determined by a court of three judges in accordance with the provisions of § 2284 of Title 28, U.S.C.
Thus, although the Federal Election Campaign Act of 1971, the Federal Election Campaign Act Amendments of 1974, and Subtitle H of the Internal Revenue Code of 1954, are laws pari materia and form a cohesive all-embrasive framework as far as Federal elections are concerned, there is, nevertheless, inconsistency between the judicial review called for under § 315(a) and that required by § 9011(b)(2).
Giving effect to the rule that all provisions of an act must be construed to give effect to its ultimate purpose,
the two provisions must be reconciled, unless we are to hold that a complaint, such as that at bar, challenging both the Subtitle H provisions, and the other provisions of the Act, is somehow to be bifurcated to give the two different parts of the 1974 Amendments different procedural treatment. We arrive at that reconciliation by concluding that Congress, in its most recent pronouncement, namely § 315(a), directed that the constitutionality of " any provision of this Act"
is to be processed as provided in § 315(a) and that to the extent that § 315(a) is, or appears to be, inconsistent with the earlier enacted Chapter 95 of Subtitle H, § 315(a) is to control.
Notwithstanding any apparent inconsistencies or conflicts noted above, this Court is convinced that the overriding concern of Congress was to provide swift judicial review of all constitutional questions engendered by the passage of the 1974 Amendments, and to have all those questions, when properly framed in a single complaint, decided together rather than in a piecemeal fashion. Surely Congress could not have intended the unworkable result that would follow were this Court to convene a three-judge district court to decide plaintiffs' Chapter 95, Subtitle H claims, while the remainder of their claims proceeded directly to the Court of Appeals under § 315(a).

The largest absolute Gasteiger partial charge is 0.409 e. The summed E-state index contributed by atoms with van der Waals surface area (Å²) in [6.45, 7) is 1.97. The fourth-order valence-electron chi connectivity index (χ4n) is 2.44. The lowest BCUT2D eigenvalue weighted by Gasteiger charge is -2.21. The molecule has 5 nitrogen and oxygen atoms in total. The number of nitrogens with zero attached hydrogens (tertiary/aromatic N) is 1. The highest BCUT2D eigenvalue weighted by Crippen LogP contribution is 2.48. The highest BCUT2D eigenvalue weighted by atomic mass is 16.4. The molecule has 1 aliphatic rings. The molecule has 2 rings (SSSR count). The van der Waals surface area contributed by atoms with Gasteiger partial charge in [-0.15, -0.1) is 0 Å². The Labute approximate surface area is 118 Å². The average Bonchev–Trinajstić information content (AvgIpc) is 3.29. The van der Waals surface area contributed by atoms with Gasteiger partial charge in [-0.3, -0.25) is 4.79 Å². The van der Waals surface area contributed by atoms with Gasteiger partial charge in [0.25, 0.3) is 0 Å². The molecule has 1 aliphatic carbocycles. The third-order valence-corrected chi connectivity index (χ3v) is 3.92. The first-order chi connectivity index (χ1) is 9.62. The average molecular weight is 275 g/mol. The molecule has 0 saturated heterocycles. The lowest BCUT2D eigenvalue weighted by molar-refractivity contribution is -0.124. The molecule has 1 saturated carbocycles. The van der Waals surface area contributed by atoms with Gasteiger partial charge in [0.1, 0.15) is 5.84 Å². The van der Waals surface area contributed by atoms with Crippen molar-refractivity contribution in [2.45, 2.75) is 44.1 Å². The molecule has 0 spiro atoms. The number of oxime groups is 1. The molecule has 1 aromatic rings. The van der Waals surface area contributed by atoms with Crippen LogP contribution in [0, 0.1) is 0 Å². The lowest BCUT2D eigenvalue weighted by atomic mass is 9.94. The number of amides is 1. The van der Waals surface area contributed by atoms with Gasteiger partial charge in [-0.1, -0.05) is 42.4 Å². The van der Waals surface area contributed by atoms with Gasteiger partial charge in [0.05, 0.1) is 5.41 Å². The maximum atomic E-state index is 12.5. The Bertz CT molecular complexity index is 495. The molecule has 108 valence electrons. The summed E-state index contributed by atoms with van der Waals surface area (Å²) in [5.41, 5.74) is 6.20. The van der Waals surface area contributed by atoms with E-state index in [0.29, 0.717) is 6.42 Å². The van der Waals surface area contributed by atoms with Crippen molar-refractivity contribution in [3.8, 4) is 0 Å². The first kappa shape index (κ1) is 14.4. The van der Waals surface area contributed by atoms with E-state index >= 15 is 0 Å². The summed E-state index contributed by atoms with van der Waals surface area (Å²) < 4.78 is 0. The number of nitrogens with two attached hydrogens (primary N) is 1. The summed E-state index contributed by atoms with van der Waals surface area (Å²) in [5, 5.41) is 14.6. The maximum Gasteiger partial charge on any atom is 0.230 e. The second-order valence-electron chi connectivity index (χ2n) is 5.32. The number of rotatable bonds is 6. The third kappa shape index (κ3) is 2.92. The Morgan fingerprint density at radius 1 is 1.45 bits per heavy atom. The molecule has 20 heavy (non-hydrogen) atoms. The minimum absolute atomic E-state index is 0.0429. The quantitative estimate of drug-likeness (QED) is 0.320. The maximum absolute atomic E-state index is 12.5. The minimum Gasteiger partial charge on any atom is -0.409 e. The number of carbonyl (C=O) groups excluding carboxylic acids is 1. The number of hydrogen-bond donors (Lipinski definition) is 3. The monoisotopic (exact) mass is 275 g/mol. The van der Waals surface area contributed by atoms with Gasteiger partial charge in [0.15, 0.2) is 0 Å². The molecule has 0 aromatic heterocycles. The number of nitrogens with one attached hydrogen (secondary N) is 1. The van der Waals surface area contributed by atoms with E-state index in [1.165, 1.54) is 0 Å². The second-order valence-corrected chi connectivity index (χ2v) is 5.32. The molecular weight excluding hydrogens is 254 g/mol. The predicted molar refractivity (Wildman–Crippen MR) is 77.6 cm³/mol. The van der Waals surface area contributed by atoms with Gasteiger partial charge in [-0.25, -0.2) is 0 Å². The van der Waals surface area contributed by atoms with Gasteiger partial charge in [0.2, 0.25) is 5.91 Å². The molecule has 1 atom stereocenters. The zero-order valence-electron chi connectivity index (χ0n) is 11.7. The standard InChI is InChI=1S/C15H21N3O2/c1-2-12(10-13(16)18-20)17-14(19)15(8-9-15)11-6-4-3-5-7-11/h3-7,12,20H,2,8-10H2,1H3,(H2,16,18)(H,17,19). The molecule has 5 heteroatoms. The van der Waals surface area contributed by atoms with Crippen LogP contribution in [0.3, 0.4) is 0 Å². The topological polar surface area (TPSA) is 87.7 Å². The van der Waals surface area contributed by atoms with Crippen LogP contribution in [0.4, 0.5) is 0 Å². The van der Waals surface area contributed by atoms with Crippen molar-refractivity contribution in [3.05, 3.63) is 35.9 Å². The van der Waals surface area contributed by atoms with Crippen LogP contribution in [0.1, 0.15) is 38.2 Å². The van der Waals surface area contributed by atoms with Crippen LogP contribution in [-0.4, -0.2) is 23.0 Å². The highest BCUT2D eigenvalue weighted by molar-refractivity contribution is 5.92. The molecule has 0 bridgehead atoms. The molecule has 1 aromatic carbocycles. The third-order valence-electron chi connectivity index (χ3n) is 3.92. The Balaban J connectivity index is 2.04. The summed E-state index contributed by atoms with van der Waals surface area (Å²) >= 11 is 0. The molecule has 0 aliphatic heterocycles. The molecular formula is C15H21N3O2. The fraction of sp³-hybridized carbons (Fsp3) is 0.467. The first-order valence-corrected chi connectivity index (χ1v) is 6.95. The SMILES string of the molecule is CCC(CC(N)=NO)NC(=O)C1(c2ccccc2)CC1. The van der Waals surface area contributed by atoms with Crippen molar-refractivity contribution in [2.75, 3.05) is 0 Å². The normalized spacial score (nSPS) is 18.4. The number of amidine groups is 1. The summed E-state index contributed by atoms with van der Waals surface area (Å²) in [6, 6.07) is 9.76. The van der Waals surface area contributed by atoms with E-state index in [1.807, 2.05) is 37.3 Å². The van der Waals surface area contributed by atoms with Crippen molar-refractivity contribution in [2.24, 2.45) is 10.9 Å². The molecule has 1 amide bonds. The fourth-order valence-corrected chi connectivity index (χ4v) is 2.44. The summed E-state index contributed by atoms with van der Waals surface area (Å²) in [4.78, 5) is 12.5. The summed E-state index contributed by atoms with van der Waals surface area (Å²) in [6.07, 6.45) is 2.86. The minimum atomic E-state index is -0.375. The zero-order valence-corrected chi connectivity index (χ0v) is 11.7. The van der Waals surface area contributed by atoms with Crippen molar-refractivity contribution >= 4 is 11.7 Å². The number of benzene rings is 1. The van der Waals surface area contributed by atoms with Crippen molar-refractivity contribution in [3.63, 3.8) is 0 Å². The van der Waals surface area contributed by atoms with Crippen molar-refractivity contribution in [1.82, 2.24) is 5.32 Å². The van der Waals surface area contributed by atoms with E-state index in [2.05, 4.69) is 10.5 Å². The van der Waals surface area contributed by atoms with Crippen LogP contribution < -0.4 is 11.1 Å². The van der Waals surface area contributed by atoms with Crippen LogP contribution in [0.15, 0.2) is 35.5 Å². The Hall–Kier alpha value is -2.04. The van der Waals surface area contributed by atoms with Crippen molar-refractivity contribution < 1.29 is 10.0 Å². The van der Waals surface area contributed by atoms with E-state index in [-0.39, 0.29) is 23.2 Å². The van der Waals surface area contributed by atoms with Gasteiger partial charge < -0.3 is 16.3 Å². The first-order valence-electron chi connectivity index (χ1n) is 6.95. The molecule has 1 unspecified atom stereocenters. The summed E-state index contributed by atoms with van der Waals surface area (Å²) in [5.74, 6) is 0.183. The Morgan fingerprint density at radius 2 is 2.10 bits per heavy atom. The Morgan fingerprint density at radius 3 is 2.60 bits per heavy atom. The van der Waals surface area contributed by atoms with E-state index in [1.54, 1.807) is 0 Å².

The foregoing dictates the conclusions that Congress contemplated that any constitutional challenge to any provision of the Act would be processed through the lower courts to the Supreme Court with a minimum delay, and that to obviate as much delay as possible,
the only function of the District Court would be to screen the complaint for determination of whether a constitutional issue was raised and whether it was raised by persons having the statutory authority to do so.
The Court accordingly will certify the entire proceeding to the Court of Appeals forthwith.
Further, the Court concludes that a three-judge district court is not required in the present case. The plain statutory language indicates the unequivocal intent of Congress to establish an ad hoc procedure for judicial review of the statutes in question. The procedure established by § 315(a) is clearly inconsistent with that found in 28 U.S.C. §§ 2282 and 2284. Under § 2284 the three-judge district court hears and determines the questions presented on the merits. From its judgment there is a direct appeal to the Supreme Court. 28 U.S.C. § 1253. That procedure, itself an exception to the usual Supreme Court review, has obviously been supplanted by § 315(a).
In light of the above, the Court holds (1) that § 315(a) mandates that this Court must certify immediately to the Court of Appeals all well-pleaded constitutional questions, without in the first instance making a determination as to such constitutionality, and (2) that a three-judge district court is not required to be convened for this case.
The Court specifically finds that the plaintiffs raise substantial constitutional questions, and that at least the four individual plaintiffs have standing to seek judicial review of the provisions in question.
Further, the Court declines to rule on the defendants' motion to dismiss. As on the question of organizational standing, the matters raised in the motion to dismiss are more properly left to the initial determination of the Court of Appeals.
Accordingly, it is this 24th day of January, 1975,
ORDERED AND ADJUDGED that plaintiffs' application for a three-judge district court be, and the same is hereby, denied; and it is further
ORDERED AND ADJUDGED that the constitutional questions raised by plaintiffs in their complaint be, and the same are hereby, certified immediately to the United States Court of Appeals for the District of Columbia Circuit; and it is further
ORDERED AND ADJUDGED that the Clerk of this Court shall, as soon as practicable, transmit the entire file of the instant case to the Clerk of the Court of Appeals for this Circuit.
Howard F. Corcoran / JUDGE